University remuneration committees have always faced a tricky balancing act when it comes to deciding pay levels for principals.
These institutions are massive organisations, employing thousands of staff and are entrusted to oversee the welfare and education of thousands more students.
It is understandable, therefore, that they would seek to recruit and retain the best people they possibly can for the top job, often in the face of stiff competition from other institutions, including competitors south of the border.
But universities in Scotland are also not businesses.
They receive more than £1billion each year from the public purse and therefore have a duty to set an example.
Many university principals did just that at the height of the pandemic, by agreeing to temporary pay reductions.
But for most of them, pay levels have now returned to pre-pandemic levels, or much higher.
The problem is that life has not returned to normal for most of their employees and the students they teach.
Like the rest of society, they are suffering and struggling after rocketing inflation left many unable to heat their homes or pay their rent.
The increases in principal pay have emerged amid ongoing industrial action by staff seeking a settlement that reflects this soaring cost of living, and also come during a reignited debate about the financial future of higher education institutions in Scotland.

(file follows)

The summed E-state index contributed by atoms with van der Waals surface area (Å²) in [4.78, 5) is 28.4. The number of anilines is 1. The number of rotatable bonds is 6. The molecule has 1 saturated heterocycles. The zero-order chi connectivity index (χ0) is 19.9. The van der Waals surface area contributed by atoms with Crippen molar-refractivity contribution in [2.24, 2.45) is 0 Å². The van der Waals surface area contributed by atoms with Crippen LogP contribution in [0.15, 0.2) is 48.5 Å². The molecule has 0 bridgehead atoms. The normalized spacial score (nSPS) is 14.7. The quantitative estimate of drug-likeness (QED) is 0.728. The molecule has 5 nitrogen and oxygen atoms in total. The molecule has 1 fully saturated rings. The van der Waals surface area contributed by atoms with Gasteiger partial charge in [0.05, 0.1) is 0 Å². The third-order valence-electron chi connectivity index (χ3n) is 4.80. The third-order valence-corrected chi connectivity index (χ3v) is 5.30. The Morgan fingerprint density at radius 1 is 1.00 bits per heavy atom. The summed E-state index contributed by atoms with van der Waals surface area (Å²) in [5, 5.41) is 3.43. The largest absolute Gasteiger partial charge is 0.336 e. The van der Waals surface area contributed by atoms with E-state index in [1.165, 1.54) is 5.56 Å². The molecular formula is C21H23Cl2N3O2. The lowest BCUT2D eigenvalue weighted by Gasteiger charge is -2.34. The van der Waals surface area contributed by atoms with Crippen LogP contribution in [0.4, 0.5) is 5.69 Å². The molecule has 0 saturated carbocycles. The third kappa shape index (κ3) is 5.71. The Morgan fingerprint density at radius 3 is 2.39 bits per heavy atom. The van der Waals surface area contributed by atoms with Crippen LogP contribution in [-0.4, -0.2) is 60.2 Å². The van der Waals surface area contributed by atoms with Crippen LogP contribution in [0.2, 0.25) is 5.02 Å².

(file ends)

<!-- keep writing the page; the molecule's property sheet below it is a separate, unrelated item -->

In recent weeks, principals have discussed the potential reintroduction of tuition fees to help fund the sector, and have attacked the Holyrood government for backtracking on budget promises.
But their arguments may be undermined if they are continually receiving increases on pay rates that are already more than double the salary of the UK prime minister.
Some principals are no doubt aware of this risk, and would prefer the focus did not continually return to the size of their bank balances.
This is evident in the fact that Dame Sally Mapstone, principal of St Andrews University, donated her huge salary increase to a student hardship fund last year.
Perhaps remuneration committees should take note. Because at the moment they do not appear to be getting the balance right.